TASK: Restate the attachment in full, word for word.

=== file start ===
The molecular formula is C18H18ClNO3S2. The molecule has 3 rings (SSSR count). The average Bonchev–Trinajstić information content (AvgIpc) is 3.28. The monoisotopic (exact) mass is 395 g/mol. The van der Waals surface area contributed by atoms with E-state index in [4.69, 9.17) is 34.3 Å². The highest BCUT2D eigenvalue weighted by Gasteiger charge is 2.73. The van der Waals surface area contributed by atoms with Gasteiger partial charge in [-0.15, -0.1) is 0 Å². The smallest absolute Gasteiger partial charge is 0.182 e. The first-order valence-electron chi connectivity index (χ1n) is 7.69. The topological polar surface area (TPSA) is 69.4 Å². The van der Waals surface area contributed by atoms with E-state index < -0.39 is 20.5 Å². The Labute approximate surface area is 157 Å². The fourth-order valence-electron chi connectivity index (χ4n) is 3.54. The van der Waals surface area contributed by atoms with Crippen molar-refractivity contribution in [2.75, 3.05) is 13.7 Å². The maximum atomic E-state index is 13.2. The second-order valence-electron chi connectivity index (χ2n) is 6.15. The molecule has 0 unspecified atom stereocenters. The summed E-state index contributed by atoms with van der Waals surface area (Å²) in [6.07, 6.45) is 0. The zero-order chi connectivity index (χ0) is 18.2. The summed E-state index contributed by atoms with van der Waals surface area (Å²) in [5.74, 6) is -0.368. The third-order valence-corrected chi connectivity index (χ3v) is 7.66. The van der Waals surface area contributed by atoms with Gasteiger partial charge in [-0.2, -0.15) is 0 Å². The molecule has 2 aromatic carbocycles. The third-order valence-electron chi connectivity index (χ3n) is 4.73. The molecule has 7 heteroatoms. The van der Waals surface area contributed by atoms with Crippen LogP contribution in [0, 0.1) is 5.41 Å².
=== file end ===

The molecular formula is C18H18ClNO3S2. The molecule has 3 rings (SSSR count). The average Bonchev–Trinajstić information content (AvgIpc) is 3.28. The monoisotopic (exact) mass is 395 g/mol. The van der Waals surface area contributed by atoms with E-state index in [4.69, 9.17) is 34.3 Å². The highest BCUT2D eigenvalue weighted by Gasteiger charge is 2.73. The van der Waals surface area contributed by atoms with Gasteiger partial charge in [-0.15, -0.1) is 0 Å². The smallest absolute Gasteiger partial charge is 0.182 e. The first-order valence-electron chi connectivity index (χ1n) is 7.69. The topological polar surface area (TPSA) is 69.4 Å². The van der Waals surface area contributed by atoms with E-state index < -0.39 is 20.5 Å². The Labute approximate surface area is 157 Å². The fourth-order valence-electron chi connectivity index (χ4n) is 3.54. The van der Waals surface area contributed by atoms with Crippen molar-refractivity contribution in [2.75, 3.05) is 13.7 Å². The maximum atomic E-state index is 13.2. The second-order valence-electron chi connectivity index (χ2n) is 6.15. The molecule has 0 unspecified atom stereocenters. The summed E-state index contributed by atoms with van der Waals surface area (Å²) in [6.07, 6.45) is 0. The zero-order chi connectivity index (χ0) is 18.2. The summed E-state index contributed by atoms with van der Waals surface area (Å²) in [5.74, 6) is -0.368. The third-order valence-corrected chi connectivity index (χ3v) is 7.66. The van der Waals surface area contributed by atoms with Gasteiger partial charge in [-0.2, -0.15) is 0 Å². The molecule has 2 aromatic carbocycles. The third-order valence-electron chi connectivity index (χ3n) is 4.73. The molecule has 7 heteroatoms. The van der Waals surface area contributed by atoms with Crippen LogP contribution in [0, 0.1) is 5.41 Å².